UC: Look for a Single User Experience, Not a Single User Platform

June 7, 2017 mrmardis

UC: Look for a Single User Experience, Not a Single User Platform
Kevin McMahon
Wednesday, June 7, 2017 - 13:30 UC User Experience Platform

The past five years have changed unified communications considerably. Where once UC encompassed tasks associated with basic PBX and telephony, most organizations now consider UC to be a full suite of services that foster collaboration.

UC puts a circle around voice, audio/video conferencing, messaging, mobility, chat, call center operations, reporting/analytics, and even workstream collaboration (Cisco Spark and Slack) and contact centers. And there is little doubt that UC’s portfolio will continue to grow.

The UC Problem Holding Organizations Back

Many organizations wrestle with UC – especially as an on-premises operation. Though UC is rich with features, businesses find it difficult to deploy and maintain even a fraction of available functionality. They wind up keeping UC homogenous or in silos because integration between multiple vendor platforms is a complex and time-consuming proposition.

Even in the service arena, IT has struggled to fulfill the “unified” aspect of UC, subscribing to myriad services that tick the boxes but don’t communicate with one another. For instance, organizations might have chat and audio/video conferencing services, but unless they are connected, users can’t create a streamlined process to improve workflow.

Adapting for UC Preferences and Accessibility

Users are astute and know when UC lacks a unified aspect. The problem becomes even more apparent when users try to access the same application from different devices or even different geographies and discover they don’t have the same capabilities. Maybe users can record from a desktop but not from a tablet. Or maybe the accounts receivable department at headquarters can perform call routing but a field sales office cannot. These seemingly innocuous discrepancies can impact how an organization does business.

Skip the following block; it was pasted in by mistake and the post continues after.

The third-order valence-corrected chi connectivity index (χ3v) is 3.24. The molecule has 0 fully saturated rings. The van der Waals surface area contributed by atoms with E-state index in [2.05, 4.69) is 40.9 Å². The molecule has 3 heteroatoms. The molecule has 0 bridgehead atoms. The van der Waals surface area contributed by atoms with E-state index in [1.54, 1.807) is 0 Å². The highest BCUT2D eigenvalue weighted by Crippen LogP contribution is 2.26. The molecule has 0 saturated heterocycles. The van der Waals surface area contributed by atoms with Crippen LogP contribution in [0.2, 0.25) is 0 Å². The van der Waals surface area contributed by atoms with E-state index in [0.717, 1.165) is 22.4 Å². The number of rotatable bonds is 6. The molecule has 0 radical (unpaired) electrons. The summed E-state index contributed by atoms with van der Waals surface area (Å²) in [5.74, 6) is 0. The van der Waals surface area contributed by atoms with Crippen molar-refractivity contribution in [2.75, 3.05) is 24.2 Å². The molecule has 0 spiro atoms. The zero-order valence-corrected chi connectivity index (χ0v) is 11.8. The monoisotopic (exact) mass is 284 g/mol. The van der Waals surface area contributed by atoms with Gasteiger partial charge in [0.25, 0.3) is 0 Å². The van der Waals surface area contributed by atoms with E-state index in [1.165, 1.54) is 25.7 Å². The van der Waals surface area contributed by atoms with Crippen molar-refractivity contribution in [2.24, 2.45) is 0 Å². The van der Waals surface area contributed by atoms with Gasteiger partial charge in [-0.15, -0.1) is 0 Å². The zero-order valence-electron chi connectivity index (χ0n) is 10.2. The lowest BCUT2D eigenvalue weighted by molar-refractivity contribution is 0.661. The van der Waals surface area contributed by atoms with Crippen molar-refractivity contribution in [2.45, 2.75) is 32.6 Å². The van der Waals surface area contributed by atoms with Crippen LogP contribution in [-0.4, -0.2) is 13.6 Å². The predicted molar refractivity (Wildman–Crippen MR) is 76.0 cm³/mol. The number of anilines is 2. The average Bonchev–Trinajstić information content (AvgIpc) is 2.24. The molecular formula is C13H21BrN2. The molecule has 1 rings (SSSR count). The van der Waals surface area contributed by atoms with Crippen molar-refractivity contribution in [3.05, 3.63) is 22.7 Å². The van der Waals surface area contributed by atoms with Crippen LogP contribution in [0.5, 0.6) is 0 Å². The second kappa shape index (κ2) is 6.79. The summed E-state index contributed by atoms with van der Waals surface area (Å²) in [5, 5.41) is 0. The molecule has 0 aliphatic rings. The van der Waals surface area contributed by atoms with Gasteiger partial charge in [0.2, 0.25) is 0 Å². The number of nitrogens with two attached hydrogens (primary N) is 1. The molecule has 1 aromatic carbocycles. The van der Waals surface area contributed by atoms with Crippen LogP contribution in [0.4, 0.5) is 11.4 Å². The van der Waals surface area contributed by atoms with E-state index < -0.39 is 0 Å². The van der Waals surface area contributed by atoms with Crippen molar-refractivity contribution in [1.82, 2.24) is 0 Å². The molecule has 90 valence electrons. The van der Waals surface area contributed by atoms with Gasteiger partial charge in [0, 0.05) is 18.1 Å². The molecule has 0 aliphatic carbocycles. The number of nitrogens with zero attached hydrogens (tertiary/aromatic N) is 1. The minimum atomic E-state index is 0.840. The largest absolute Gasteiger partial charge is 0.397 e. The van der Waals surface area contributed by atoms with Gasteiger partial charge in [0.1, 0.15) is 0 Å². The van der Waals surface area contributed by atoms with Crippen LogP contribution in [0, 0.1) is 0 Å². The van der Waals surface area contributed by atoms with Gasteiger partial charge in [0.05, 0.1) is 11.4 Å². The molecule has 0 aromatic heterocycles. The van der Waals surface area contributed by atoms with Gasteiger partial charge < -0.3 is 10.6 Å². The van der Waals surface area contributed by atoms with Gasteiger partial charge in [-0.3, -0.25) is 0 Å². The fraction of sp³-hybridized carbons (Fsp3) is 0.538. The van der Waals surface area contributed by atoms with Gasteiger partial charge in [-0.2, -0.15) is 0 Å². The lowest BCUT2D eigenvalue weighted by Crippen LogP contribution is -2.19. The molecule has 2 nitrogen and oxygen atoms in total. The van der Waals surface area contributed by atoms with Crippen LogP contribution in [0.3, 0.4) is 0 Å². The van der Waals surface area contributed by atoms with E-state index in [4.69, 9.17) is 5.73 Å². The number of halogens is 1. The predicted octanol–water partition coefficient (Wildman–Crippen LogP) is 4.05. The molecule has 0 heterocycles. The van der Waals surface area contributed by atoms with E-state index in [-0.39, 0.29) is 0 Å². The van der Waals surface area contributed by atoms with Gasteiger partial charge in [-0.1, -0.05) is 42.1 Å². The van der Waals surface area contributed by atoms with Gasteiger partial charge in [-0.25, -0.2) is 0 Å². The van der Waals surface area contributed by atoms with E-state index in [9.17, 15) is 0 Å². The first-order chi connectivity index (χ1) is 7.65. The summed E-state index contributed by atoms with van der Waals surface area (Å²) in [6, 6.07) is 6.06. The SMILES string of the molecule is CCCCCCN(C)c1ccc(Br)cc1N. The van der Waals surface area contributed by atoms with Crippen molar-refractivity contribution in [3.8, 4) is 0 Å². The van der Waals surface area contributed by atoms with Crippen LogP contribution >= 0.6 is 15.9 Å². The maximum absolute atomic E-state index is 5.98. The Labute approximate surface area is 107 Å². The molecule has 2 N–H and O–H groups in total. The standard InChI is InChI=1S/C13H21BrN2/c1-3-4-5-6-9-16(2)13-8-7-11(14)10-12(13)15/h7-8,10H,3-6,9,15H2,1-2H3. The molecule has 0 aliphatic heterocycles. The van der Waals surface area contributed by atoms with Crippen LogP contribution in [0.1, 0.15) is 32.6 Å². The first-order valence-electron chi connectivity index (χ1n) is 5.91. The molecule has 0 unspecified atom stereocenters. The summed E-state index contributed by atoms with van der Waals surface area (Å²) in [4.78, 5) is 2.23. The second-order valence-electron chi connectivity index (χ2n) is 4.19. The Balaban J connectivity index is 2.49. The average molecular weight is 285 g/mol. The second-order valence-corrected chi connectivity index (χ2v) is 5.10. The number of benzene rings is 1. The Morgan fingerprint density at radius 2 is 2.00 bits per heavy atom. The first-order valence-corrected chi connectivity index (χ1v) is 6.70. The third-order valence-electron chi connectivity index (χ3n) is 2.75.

As if this weren’t enough of a headache, organizations now are faced with user preference – where employees want to use the apps with which they are most comfortable. While one group might be partial to a certain chat app, others might have affinity for another. To ensure optimal collaboration and productivity, IT must figure out a way for the chat apps to interact and remain compliant with corporate and industry regulations.

Benefits of UC with Single User Experience

Businesses faced with these requirements often feel stuck and adopt a single UC platform, missing out on the opportunity for best-of-breed solutions. Instead, organizations should consider a UC-as-a-Service (UCaaS) that offers a consistent user experience.

With a single user experience UCaaS, users enter a single sign-on portal that has integrated best-of-breed UC in a seamless fashion. All employees, no matter what device they access the portal from, experience the UC with the same features and functionality.

The single user experience UCaaS is far from cookie cutter, though. UCaaS providers study the client workflow and user preference and then stitch together the appropriate services as a customized, holistic solution. In other words, the provider doesn’t take a solution and make it fit; the provider fits the solution to the client.

The architecture that surrounds the multitude of services in a single user experience UCaaS supports anywhere, any device collaboration. Take, for instance, a technology company that has 10,000 users, with only 4,000 in the U.S. To achieve what they thought to be UC, they stood up separate PBXs across the globe, including Hong Kong and Mexico. This approach created a nightmare as users implemented different tools with different capabilities and realized the limitations of their local communications providers. Workers, despite having UC, were more disconnected than ever.

The company abandoned their PBX approach and adopted a cohesive user experience UCaaS to bridge the divide. During the discovery and pre-integration phases, it became obvious that the UCaaS would need to foster a culture change. For instance, IM required a greater emphasis because workers across time zones preferred it for real-time collaboration. Also, as users began to understand they all had the same access at the same quality of service, they increased their use in conferencing and other latency-sensitive tools. Overall, the business has become much more effective in its day-to-day operations.

As unified communications broadens in scope, organizations must realize that homogenous on-premises solutions, siloed on-premises solutions, and subscriptions to a multitude of services do not offer a single user experience. Only a UCaaS tailored to business and user needs will enable organizations to extract every bit of value out of unified communications.

Watch: West Named Leader in Gartner Magic Quadrant for UCaaS 5 Years Running

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